When I was younger I had a doll called Jessica. She didn’t really look like a baby doll, more like a toddler one, she had long blond hair and I used to brush it for hours and put clips in it and make it into a plait. I would make my Mum buy her clothes from Mothercare, and I would constantly change her outfits and make her look pretty. I was quite old by this point, probably around eleven, and probably a little too old to be playing with dolls, but I loved Jessica and being her ‘Mummy.’
Looking back I wanted to be a Mummy from a very early age, I definitely had that maternal instinct. My sister is ten years younger than me, and I used to constantly mother her, I loved changing her nappy and showing her off to all my friends. I dreamt of having a little family of my own one day. As I got older I always thought I would wait until my thirties to have children, I went to university, got drunk most nights and partied hard in my early twenties- life was one big adventure and I wanted to work hard and party harder.
But life doesn’t always go the way you think it will and fate often has other plans for you. I walked into a bar one day, got a job as a part time bartender and promptly fell in love with the most wonderful man.
And just like that life changed. Not instantly, we still had a good few years of living the high life in Leeds and in London. But then we moved back to Cambridgeshire and slowly it all started to fall into place. Engagements, Marriages, Mortgages. We got married in December 2009 and went on honeymoon to Mexico. Just like that it hit me. I wanted a baby. To start a family with my new husband. I felt such a deep desire for a baby all of a sudden that it was almost overwhelming.
And we got lucky. We fell pregnant pretty quickly. We saw a little heartbeat flickering away on an ultrasound screen, my belly grew, our spare room became a nursery. We found out we were having a girl and I sobbed like a baby. Those long nine months waiting and waiting, cherishing every kick and waiting for our little girl to arrive. I liked being pregnant but I worried and I just wanted our bundle here safe.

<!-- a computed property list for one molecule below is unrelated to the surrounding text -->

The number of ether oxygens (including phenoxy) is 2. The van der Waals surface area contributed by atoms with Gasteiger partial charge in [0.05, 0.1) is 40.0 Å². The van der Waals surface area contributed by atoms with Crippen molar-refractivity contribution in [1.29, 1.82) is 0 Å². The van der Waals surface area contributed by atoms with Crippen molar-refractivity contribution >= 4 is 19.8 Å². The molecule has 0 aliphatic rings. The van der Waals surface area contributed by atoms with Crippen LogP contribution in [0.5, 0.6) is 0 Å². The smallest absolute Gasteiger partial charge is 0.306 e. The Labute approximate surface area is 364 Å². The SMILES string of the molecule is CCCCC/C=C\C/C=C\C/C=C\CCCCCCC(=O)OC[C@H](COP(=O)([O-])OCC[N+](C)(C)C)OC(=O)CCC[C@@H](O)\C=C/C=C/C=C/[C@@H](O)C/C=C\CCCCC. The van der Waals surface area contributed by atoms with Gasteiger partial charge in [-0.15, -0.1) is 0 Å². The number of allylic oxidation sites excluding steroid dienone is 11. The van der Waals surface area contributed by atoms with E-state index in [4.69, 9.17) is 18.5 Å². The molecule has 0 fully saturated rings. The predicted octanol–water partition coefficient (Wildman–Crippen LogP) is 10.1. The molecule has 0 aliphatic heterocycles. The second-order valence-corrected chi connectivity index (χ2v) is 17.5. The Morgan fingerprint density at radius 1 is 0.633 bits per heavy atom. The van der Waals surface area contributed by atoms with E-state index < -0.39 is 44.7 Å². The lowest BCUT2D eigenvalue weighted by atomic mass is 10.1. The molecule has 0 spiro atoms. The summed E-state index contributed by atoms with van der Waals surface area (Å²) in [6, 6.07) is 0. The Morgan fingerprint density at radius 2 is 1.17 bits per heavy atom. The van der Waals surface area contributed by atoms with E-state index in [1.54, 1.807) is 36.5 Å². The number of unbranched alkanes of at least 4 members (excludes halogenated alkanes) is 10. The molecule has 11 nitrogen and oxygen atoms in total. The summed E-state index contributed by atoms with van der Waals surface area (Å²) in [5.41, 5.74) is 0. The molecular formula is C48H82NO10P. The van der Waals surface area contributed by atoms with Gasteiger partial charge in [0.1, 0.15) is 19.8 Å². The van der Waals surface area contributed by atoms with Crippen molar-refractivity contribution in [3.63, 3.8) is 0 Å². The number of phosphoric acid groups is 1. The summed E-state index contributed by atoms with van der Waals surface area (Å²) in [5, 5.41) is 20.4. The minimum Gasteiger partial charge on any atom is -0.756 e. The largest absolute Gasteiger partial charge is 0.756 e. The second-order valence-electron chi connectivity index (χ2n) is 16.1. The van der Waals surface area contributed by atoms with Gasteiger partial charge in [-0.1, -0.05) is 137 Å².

And on that cold Friday Christmas Eve morning in 2010 our lives changed forever.
A baby girl. My daughter.
I lay on the bed in that operating theatre, the room awash with surgeons and supporting staff and I willed my little girl to cry. My heart was pounding so hard I thought it was going to explode. I gripped Mr E’s hand so tight and prayed with every single fibre of my being that my baby would be born safe.
And she was.
Oh to go back to that moment again. That indescribable, overwhelming and euphoric moment when I heard Mads first cry. Here she was. That baby that I had dreamt about for many many years, before I even realised that I wanted her.
I was a Mummy. I was her Mummy.
Because I had a c-section I had to wait. Wait for them to check her over, watch my husband cuddle her and report back to me what was going on.
Then just like that they handed her to me.
How do you describe that feeling to someone? To someone who isn’t a mother?
You just fall in love. But not just lightly. You fall in love hard. When you reach out your arms and take your child for the first time, the love you have is overwhelming. And terrifying.
The love you have for this little person staring back at you with their blink blink blinking black eyes takes your breath away. In one small second you realise what it feels like to experience unconditional love. To realise you would die for someone else, to realise that life will never be the same again, life will be incredible, life will be downright scary and life will be all that and more.